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Laurieby Casting Director, Laurie Records

…fail to understand that these things (really do!) happen…

I know that actors hear the stories. They hear that not getting a job may have very little to do with them, or their performance. You could be knocked out of contention for a role for about a million reasons and only one is because you weren’t any good. Actors self sabotage. That happens, too. I don’t know if you believe the stories, or if you are aware of the normal craziness that happens within one single job… so I will give you a glimpse. It may help you sleep better at night… it may change the way you prepare/interact at an audition. It is my sincere hope that it will shed some light.

Commercial actors should never fail to understand that these things happen

Here are the very real things that happened on a single job I had within the past few months:

*An actor wasn’t given an audition time due to the fact that she is the spitting image of my ex’s current girlfriend. Am I embarrassed to admit this? Absolutely. I’d like to think I’m better than that, but alas, I’m human. I don’t even know that she was truly right for the role, what her resume was like, etc… I just moved as quickly past her submission as possible.

*An actor came in without preparing the sides. There was substantial dialogue and the first time the actor glimpsed at it was in the lobby, five minutes prior to coming in. He/she delivered a substantially less impressive audition than every other person in his/her category. The other actors had prepared the material. He/she had not. There was no contest. Will I remember that about him/her? Yes.

*An actor was complaining profusely (to ME!) about his/her meter almost being up. I’m not sure why I chose to engage, but I encouraged them to go feed the meter. He/She then explained (in an aggravated tone) that they would actually have to move their car because they were in a one-hour zone. Now, this was confusing to me because I brought them into the room approximately eight minutes after their appointment time. Eight minutes behind in commercial land = session running on time. Why he/she was having a meter/moving car issue, I don’t know. In hindsight they must have arrived early hoping to be seen early for whatever reason, but we were at lunch which made that an impossibility. In the end, he/she was so worked up over the meter situation (and possibly my response to it) that they delivered a pensive performance that was not appropriate for the likable role and I was annoyed.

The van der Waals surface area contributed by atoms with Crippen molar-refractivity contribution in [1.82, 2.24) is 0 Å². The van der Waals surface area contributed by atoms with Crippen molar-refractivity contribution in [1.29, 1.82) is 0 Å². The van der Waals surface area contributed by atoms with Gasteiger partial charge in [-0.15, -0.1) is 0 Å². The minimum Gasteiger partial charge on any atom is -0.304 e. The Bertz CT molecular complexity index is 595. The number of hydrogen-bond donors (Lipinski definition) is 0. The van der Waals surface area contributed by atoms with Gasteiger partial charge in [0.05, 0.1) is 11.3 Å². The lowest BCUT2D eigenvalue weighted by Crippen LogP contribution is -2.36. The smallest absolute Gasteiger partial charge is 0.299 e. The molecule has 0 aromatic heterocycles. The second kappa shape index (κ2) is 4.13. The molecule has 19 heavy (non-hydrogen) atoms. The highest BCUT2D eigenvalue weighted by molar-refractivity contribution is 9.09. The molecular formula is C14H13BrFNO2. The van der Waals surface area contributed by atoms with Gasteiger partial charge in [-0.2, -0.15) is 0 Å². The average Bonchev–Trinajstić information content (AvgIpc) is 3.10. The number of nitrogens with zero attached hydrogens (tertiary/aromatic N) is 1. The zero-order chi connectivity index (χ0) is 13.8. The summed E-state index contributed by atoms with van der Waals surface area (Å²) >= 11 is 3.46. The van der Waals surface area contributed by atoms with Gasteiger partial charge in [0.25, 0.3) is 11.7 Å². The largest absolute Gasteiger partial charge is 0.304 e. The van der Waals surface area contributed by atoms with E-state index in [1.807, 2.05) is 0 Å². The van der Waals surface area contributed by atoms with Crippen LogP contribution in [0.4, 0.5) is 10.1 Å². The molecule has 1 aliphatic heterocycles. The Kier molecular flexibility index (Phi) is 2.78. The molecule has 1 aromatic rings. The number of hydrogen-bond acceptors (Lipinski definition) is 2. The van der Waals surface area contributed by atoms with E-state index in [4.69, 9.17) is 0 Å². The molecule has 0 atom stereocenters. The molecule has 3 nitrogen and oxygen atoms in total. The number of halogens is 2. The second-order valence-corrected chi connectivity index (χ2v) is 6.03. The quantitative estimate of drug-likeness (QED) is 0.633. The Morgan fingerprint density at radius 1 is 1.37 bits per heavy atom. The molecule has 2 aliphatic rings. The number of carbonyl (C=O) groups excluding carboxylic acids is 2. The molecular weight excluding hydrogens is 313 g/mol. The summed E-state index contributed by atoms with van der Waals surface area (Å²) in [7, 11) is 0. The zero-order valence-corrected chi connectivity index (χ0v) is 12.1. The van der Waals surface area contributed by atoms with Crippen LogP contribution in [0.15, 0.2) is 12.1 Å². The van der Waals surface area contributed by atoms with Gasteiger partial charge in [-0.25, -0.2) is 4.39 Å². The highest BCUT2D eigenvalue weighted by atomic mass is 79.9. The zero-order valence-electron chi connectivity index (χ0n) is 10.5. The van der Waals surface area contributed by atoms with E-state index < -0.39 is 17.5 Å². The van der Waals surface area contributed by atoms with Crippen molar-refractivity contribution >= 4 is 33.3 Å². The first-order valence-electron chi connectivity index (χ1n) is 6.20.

Moral of the story: Don’t complain to the casting director. Don’t assume you can be seen early. If you believe you are going to have a parking situation, take care of it. When you are grumpy/angry/freaked out in the lobby, it affects your performance and reads on camera.

*A role changed from female to male. So… no one that came in for that role got a callback, no matter how brilliant they were. I’m guessing some were wondering what happened, why they didn’t receive a callback. Probably. I didn’t convey this information. There’s simply no time or method for that. Did some really, really good actors up for roles in which the gender did NOT switch fail to receive a callback? Yup. I don’t have an explanation for this… they weren’t what the client was looking for, I guess. But I know and I remember the ones that are great, and they will surely be called in again.

*The director said that he wanted to keep all callback actors who didn’t book the job on file, so that he could hire them for a future project, because they were ALL so good. None of the actors had the benefit of being gifted this knowledge… they only know that they didn’t get the job. Nevertheless, it’s true, and good news.

*An actor wasn’t available for one of the handful of shoot dates. The failure to be available for one day immediately took him/her off the table. He/She wouldn’t have been needed to shoot all days, but production wanted the actor to be available for all of them, to avoid a potential scheduling nightmare. Immediately out of the running.

*An actor, who completely fumbled one of their few lines in the callback, got the job. Fumbling a line is not a deal breaker. Don’t let it throw you.

*A friend/person who had previously worked with the director were hired over ones who came in for an audition.

*A celebrity was hired in place of an unknown (working!) actor.

*The reason an actor was taken out of the mix was because he/she was too good looking.

These things happen. I share to warn, enlighten, and encourage you. Now, go out and use this knowledge for good, why don’t you?

Laurie Records, Casting Director